Unfortunately wheat farmers have had little or no say in this process.
Wheat is a struggling industry in Western Canada and growers are shifting
away from wheat due to its low profitability and its over-regulation. Our
economic study of biotech wheat found that the benefits exceed the costs
for biotech wheat on the Canadian prairies. We documented biotech
canola's 80% adoption rate across the prairies because of its many
desirable attributes and few negatives. Both biotech and non-biotech
soybeans are successfully grown in Canada and segregated in the marketing
chain without problems.

Unfortunately, as with other technological advances in the prairie grain
industry, the regulators intervened to thwart biotech wheat on the basis
of limited and incomplete research. We have applied economic analysis to
several dimensions of measuring the economic impacts of biotech wheat and
found that this new technology could have very favorable implications for
producers, the prairie economy and for Canada as a whole.

Biotech wheat offers some potential to turn around the wheat industry on
the Canadian prairies. Rather than exploring ways that this new
technology could improve grower returns, the Canadian Wheat Board and
others categorically rejected its introduction in Canada, due to a fear
of lost markets.

Biotech wheat will surely be adopted in Asia or Latin America, lowering
production costs there and exposing Canadian wheat farmers to even
harsher competition. Canada's farmers need not suffer this fate. Now is
the time to put biotech back on the drawing boards in Canada.


                                 PART II
------------------------------- GENET-news -------------------------------

TITLE:  More voices joining chorus for GMO wheat
SOURCE: Capital Press Agriculture Weekly, USA, by Scott A. Yates
        posted by Checkbiotech, Switzerland
        http://www.checkbiotech.org/root/index.cfm?
fuseaction=newsletter&topic_id=2&subtopic_id=9&doc_id=12270
DATE:   17 Feb 2006

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More voices joining chorus for GMO wheat

They may not have been singing in perfect harmony, but for the first time
since the issue of biotechnology surfaced, U.S. wheat interests all
appear to be reading from the same sheet of music.

The change in tune was made clear at a meeting of the industry's Joint
Biotech Committee Feb. 5. Made up of representatives from the National
Association of Wheat Growers, U.S. Wheat Associates and the Wheat Export
Trade and Education Committee, the group's meetings are frequently
acrimonious, with growers association representatives urging quick
adoption of the technology and USW officials advising caution.

As recently as a year ago, Greg Daws, a wheat grower member of the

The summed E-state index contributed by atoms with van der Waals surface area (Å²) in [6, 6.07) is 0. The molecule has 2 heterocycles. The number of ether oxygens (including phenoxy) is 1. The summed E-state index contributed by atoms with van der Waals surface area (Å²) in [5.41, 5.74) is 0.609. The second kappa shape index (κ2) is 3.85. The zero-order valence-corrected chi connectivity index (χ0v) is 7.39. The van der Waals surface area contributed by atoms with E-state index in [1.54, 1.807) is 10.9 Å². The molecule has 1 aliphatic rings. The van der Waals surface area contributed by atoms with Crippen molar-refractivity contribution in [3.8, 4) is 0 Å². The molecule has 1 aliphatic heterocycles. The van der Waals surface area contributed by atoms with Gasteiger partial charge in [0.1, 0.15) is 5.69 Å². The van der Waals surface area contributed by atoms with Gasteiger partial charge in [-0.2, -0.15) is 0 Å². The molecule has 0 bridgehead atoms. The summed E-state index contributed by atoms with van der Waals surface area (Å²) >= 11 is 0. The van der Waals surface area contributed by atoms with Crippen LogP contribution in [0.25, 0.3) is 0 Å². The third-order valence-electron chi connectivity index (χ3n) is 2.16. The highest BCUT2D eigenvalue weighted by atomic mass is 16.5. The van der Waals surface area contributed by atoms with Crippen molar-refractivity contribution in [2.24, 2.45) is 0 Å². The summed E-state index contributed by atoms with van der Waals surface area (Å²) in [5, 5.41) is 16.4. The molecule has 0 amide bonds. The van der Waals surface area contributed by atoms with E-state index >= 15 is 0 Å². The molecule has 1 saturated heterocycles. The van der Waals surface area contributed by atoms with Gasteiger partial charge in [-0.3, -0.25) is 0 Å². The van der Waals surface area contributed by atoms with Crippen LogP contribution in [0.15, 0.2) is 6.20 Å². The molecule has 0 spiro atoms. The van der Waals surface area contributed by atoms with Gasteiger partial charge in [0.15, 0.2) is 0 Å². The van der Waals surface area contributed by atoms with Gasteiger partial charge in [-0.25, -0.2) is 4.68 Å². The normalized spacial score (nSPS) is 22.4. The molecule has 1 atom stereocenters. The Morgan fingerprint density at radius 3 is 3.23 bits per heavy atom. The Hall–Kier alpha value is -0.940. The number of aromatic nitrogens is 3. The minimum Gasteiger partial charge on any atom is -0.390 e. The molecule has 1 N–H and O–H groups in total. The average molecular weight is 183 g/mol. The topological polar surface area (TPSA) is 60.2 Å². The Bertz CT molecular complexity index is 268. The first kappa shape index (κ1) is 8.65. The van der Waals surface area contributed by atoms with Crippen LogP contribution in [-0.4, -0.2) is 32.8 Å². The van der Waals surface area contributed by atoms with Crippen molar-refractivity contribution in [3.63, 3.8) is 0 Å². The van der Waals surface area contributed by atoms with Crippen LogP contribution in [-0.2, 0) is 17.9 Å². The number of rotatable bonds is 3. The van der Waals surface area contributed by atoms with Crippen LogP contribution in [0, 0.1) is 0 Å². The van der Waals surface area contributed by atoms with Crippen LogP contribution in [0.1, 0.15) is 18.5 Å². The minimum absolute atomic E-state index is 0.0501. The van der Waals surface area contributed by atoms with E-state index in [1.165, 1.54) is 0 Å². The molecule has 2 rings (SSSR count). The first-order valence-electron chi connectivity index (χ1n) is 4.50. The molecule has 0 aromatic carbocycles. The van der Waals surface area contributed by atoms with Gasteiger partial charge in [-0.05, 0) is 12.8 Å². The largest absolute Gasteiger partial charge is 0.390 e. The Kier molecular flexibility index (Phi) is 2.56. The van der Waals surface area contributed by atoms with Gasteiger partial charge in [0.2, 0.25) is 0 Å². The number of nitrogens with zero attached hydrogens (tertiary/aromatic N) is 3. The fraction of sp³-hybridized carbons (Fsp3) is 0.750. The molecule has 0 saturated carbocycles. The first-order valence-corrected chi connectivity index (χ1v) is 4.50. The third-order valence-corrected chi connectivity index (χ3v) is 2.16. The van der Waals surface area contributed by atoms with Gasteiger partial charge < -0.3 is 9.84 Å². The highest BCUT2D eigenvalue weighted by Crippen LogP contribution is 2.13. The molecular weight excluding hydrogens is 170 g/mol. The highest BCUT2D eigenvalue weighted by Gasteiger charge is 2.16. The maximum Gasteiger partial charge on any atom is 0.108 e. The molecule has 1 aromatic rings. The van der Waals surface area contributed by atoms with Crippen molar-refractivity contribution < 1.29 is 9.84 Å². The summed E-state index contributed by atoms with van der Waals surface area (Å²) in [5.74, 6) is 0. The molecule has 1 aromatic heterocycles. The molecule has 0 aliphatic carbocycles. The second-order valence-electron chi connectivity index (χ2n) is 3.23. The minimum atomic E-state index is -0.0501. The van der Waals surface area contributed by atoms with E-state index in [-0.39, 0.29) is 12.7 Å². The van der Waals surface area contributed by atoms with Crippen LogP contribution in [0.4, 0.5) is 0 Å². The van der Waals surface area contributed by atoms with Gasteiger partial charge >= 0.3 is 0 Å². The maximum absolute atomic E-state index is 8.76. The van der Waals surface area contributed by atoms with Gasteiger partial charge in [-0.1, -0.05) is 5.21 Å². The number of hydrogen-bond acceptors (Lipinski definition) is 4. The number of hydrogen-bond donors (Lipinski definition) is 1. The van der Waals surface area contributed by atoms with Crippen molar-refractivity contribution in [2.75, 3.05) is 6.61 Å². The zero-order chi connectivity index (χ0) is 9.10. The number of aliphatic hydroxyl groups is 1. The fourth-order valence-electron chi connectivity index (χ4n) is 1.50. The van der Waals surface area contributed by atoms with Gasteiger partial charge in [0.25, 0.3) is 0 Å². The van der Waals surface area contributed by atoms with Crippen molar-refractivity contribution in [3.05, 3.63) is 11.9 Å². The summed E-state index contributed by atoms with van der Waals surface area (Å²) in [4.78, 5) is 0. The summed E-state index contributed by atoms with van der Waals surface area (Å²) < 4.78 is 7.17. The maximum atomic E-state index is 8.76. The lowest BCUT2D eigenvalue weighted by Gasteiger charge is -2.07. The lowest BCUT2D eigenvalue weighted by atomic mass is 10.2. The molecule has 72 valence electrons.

committee from North Dakota, couldn't contain his anger over the USW's
go-slow approach to biotechnology. He charged the two groups were so far
apart that even a joint committee wouldn't work.

At the latest meeting, however, Daws didn't speak. Afterward, he said a
change in personnel on the committee made an important difference in
bringing a more-rational attitude to the biotech debate - that, and a
realization that without the technology's adoption, fewer wheat acres
would be planted, which would impact the USW's bottom line.

"Money talks," he said.

Vince Peterson, the USW's vice president of overseas operations, made it
clear he did not want to be viewed as an obstructionist. Peterson is the
latest of four different staff members to head up the USW's biotech
committee contingent in the past six years.

During a presentation to the Joint Biotech Committee, he explained how
the USW is attempting to soften up resistance to adoption of the
technology around the world. Among other things, buyers are being
discouraged from maintaining a zero-tolerance policy for adventitious or
accidental commingling of minute quantities of GMO wheat in non-GMO
cargoes. Without achievable tolerances, customers are being warned, they
could cut off a major supplier and wind up backing themselves into a corner.

That sort of language was unheard of five years ago when several overseas
surveys indicated customers would refuse to buy any wheat from the United
States if a GMO trait was even approved, let alone grown commercially. A
"customer is always right" mentality dominated the USW's actions.

Wheat growers, however, have said the downward trend in U.S. wheat acres
was fueled by biotech advances in corn and soybeans. They argue the only
way to compete is through adoption of the technology that allows
scientists to "engineer" a plant's genetic code.

USW's change in attitude can partly be traced to the fact that Roundup-
ready wheat, poised to be the first biotech trait in wheat released to
growers, was mothballed by Monsanto in May 2004. The technology, which
would have allowed farmers to apply glyphosate over a growing crop to
kill weeds, did not provide any advantage to grain companies or consumers.

A biotech trait from Syngenta, which provides resistance to fusarium head